The Blue Edge is a hypersonic aircraft concept that would fly at an altitude of 125,000 feet at Mach 10. It could transport 220 passengers from the UK to Australia in 90 minutes with hydrogen as a green fuel source; it could also be used as a hyper-fast cargo plane.
Origin of the Concept
The Blue Edge concept was submitted to the ICAO innovation contest by Drew Blair. The name was derived from the aircraft’s ability to fly right on the edge of space. At this height, the full curvature of our ‘blue planet’ can be observed. This aircraft would slice through the troposphere like a razor.
How It Works
The foundation of the Blue Edge is a single-stage-to-orbit fixed wing aircraft. From an engineering perspective, the engines used in the Blue Edge are enough to push a Falcon 9 into orbit. For commercial flights, this means much lower throttling, which is more efficient and causes less stress on the scramjets during hypersonic velocity.
The Blue Edge can fly at speeds of 7,000 mph at an altitude of 125,000 feet—double the altitude of the Concorde. Flights at this height are completely unheard of, but by using lighter materials, a much lower operating weight can be achieved, making flight at the edge of space possible. The Blue Edge also reduces weight by having a lighter landing envelope. At about 120kts, it is 15kts less than a Boeing 737.
At Mach 8-10 and with a 10,000+ mile range, the aircraft could be on the other side of the planet in 90 minutes or less. This is beneficial not only for commercial travel, but also during emergencies. The Blue Edge will be able to transport people from areas of danger in a matter of minutes or transport relief supplies faster.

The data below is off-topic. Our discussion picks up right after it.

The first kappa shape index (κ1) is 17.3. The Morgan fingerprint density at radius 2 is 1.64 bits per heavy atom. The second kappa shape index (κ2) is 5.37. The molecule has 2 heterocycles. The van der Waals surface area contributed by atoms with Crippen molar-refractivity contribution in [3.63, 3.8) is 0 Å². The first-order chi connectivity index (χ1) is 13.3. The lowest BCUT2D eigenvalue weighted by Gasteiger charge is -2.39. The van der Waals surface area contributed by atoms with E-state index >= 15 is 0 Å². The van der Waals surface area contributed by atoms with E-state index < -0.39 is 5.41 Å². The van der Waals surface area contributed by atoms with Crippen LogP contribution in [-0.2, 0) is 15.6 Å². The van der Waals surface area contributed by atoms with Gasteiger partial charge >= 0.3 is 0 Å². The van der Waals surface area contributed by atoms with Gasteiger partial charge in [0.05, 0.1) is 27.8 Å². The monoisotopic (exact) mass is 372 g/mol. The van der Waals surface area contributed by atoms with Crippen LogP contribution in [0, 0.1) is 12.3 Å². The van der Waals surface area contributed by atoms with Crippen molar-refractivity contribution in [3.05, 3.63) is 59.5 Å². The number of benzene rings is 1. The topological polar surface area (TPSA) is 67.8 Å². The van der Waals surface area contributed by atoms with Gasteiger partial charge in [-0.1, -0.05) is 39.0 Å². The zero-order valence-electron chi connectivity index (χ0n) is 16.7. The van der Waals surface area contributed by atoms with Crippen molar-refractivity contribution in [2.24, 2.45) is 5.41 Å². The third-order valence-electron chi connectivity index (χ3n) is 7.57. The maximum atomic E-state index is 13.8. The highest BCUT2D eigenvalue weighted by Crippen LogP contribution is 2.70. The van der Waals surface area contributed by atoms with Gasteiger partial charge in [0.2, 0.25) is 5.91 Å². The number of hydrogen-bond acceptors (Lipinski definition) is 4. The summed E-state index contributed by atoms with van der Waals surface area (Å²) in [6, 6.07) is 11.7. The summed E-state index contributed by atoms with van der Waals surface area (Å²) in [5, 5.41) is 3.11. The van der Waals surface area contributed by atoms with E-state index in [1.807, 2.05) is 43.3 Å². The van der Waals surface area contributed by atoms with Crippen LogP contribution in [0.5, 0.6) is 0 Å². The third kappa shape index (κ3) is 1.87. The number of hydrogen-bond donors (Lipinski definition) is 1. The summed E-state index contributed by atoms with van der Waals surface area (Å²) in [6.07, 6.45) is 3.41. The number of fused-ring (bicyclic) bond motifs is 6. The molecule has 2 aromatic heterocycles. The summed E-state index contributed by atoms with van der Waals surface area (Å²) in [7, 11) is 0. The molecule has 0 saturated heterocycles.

Because of its 93-ft wingspan, Blue Edge can also access regional gates, rather than relying on larger gates like the ones required by 777’s, 787’s, or A350’s.
In subsonic, Blue Edge can cruise just below Mach 1, so for regional flights, instead of cruising at Mach 0.79 like a Boeing 737 or A320, The Blue Edge could cruise at Mach 0.95-0.99, which would result in 20% faster regional flights. This also results in lower operating costs when compared to a 737 while offering a much higher passenger capacity. Airlines would be able to double their net income by using Blue Edge compared to both Boeing and Airbus.
The Blue Edge could also be adapted into a cargo ship with approximately the same load capacity as a UPS 757 while allowing for much more timely delivery of items. This could create a new class of ultra-fast shipping.
Thrust reversing isn’t needed in this model because the main gear will use load-tensioning brakes (similar to train locomotives), which reverse polarity. This provides rapid braking capability without the possibility of catching fire.
The first hydrogen jet experiment was the B57 back in the 1950s. The aircraft flew well, but its fuel requirements were deemed unacceptable. Blue Edge accommodates 125,000 gallons via conforming tank technology, allowing for further and more economical travel.
Blue Edge uses a hydrogen fuel, which is considered a ‘green fuel’ as its only by-product is water – therefore it has a carbon footprint of 0. Turbines can run on hydrogen—their net thrust output is more akin to afterburners. The source of hydrogen will be produced by ground-based, solar-powered water electrolysis.
On cost basis and flight times alone, Blue Edge offers a more economical method of commercial travel. Coupled with the use of hydrogen fuel, it will end up changing energy requirements globally, leading to a massive reduction in hydrocarbons and hydrogen fuel becoming mainstream. That, in turn, will slow global warming and reduce pollution to help preserve our world for future generations.
The Blue Edge concept was imagined in January 2019 by Charles Bombardier in collaboration with Drew Blair. To learn more visit the Blue Edge website. The images were created by Martin Rico. Martin studied design at the University of Buenos Aires and works as an Industrial Designer for the ICAO. If you would like to submit an idea about the future of aviation, we invite you to visit ICAO’s future of aviation website.